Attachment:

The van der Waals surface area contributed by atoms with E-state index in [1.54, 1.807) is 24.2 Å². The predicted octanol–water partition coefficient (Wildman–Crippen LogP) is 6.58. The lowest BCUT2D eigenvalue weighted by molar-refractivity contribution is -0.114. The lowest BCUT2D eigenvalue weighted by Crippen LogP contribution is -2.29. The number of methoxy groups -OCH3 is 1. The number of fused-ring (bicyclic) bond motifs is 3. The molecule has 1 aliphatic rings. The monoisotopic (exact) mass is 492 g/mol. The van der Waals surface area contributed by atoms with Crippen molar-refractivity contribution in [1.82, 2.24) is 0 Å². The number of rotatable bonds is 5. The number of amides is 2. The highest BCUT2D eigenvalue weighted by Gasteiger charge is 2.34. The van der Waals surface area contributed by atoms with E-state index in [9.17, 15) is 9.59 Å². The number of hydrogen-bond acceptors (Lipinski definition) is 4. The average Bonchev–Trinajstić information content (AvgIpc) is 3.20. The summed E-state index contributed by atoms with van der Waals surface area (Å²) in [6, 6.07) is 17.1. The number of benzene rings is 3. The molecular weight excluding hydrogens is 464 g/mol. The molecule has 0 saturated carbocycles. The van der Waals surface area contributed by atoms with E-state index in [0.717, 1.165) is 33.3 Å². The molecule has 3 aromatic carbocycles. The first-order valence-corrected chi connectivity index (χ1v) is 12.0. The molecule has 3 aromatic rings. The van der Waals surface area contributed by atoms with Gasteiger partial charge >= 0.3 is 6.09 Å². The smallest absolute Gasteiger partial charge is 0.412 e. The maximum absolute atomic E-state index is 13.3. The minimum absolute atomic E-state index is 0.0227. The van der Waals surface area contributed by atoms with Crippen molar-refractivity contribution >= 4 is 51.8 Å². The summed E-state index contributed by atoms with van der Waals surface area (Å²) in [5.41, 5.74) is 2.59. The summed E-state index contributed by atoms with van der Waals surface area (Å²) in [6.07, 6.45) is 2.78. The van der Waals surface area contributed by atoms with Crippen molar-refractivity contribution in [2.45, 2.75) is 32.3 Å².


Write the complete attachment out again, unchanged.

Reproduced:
The van der Waals surface area contributed by atoms with E-state index in [1.54, 1.807) is 24.2 Å². The predicted octanol–water partition coefficient (Wildman–Crippen LogP) is 6.58. The lowest BCUT2D eigenvalue weighted by molar-refractivity contribution is -0.114. The lowest BCUT2D eigenvalue weighted by Crippen LogP contribution is -2.29. The number of methoxy groups -OCH3 is 1. The number of fused-ring (bicyclic) bond motifs is 3. The molecule has 1 aliphatic rings. The monoisotopic (exact) mass is 492 g/mol. The van der Waals surface area contributed by atoms with Crippen molar-refractivity contribution in [1.82, 2.24) is 0 Å². The number of rotatable bonds is 5. The number of amides is 2. The highest BCUT2D eigenvalue weighted by Gasteiger charge is 2.34. The van der Waals surface area contributed by atoms with E-state index in [9.17, 15) is 9.59 Å². The number of hydrogen-bond acceptors (Lipinski definition) is 4. The average Bonchev–Trinajstić information content (AvgIpc) is 3.20. The summed E-state index contributed by atoms with van der Waals surface area (Å²) in [6, 6.07) is 17.1. The number of benzene rings is 3. The molecular weight excluding hydrogens is 464 g/mol. The molecule has 0 saturated carbocycles. The van der Waals surface area contributed by atoms with E-state index in [0.717, 1.165) is 33.3 Å². The molecule has 3 aromatic carbocycles. The first-order valence-corrected chi connectivity index (χ1v) is 12.0. The molecule has 3 aromatic rings. The van der Waals surface area contributed by atoms with Gasteiger partial charge >= 0.3 is 6.09 Å². The smallest absolute Gasteiger partial charge is 0.412 e. The maximum absolute atomic E-state index is 13.3. The minimum absolute atomic E-state index is 0.0227. The van der Waals surface area contributed by atoms with Crippen molar-refractivity contribution >= 4 is 51.8 Å². The summed E-state index contributed by atoms with van der Waals surface area (Å²) in [5.41, 5.74) is 2.59. The summed E-state index contributed by atoms with van der Waals surface area (Å²) in [6.07, 6.45) is 2.78. The van der Waals surface area contributed by atoms with Crippen molar-refractivity contribution in [2.45, 2.75) is 32.3 Å².